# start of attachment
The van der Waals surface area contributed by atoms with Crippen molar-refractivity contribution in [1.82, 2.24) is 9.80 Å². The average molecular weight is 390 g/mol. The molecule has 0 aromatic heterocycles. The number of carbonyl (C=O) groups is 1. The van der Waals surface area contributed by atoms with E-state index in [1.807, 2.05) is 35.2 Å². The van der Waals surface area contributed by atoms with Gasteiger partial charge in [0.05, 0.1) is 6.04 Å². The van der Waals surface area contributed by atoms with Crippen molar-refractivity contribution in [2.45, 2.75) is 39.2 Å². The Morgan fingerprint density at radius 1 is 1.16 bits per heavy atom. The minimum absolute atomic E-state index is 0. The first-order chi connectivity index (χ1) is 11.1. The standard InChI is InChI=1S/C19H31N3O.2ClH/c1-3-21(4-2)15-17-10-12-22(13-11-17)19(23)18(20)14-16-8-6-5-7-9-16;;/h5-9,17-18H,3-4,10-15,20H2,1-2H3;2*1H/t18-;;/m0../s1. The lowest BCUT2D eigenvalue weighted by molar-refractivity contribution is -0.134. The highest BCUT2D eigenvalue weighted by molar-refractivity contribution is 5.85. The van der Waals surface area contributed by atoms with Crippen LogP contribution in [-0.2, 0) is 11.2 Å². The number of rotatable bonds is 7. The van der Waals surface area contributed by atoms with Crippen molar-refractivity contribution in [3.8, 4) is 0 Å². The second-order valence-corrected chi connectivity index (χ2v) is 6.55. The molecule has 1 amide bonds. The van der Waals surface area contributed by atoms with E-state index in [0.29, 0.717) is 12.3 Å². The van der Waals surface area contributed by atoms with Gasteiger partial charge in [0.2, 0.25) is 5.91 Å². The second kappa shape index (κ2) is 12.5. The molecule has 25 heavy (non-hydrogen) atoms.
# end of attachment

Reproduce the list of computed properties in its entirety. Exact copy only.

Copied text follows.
The van der Waals surface area contributed by atoms with Crippen molar-refractivity contribution in [1.82, 2.24) is 9.80 Å². The average molecular weight is 390 g/mol. The molecule has 0 aromatic heterocycles. The number of carbonyl (C=O) groups is 1. The van der Waals surface area contributed by atoms with E-state index in [1.807, 2.05) is 35.2 Å². The van der Waals surface area contributed by atoms with Gasteiger partial charge in [0.05, 0.1) is 6.04 Å². The van der Waals surface area contributed by atoms with Crippen molar-refractivity contribution in [2.45, 2.75) is 39.2 Å². The Morgan fingerprint density at radius 1 is 1.16 bits per heavy atom. The minimum absolute atomic E-state index is 0. The first-order chi connectivity index (χ1) is 11.1. The standard InChI is InChI=1S/C19H31N3O.2ClH/c1-3-21(4-2)15-17-10-12-22(13-11-17)19(23)18(20)14-16-8-6-5-7-9-16;;/h5-9,17-18H,3-4,10-15,20H2,1-2H3;2*1H/t18-;;/m0../s1. The lowest BCUT2D eigenvalue weighted by molar-refractivity contribution is -0.134. The highest BCUT2D eigenvalue weighted by molar-refractivity contribution is 5.85. The van der Waals surface area contributed by atoms with Crippen LogP contribution in [-0.2, 0) is 11.2 Å². The number of rotatable bonds is 7. The van der Waals surface area contributed by atoms with Crippen molar-refractivity contribution in [3.8, 4) is 0 Å². The second-order valence-corrected chi connectivity index (χ2v) is 6.55. The molecule has 1 amide bonds. The van der Waals surface area contributed by atoms with E-state index in [0.29, 0.717) is 12.3 Å². The van der Waals surface area contributed by atoms with Gasteiger partial charge in [0.2, 0.25) is 5.91 Å². The second kappa shape index (κ2) is 12.5. The molecule has 25 heavy (non-hydrogen) atoms.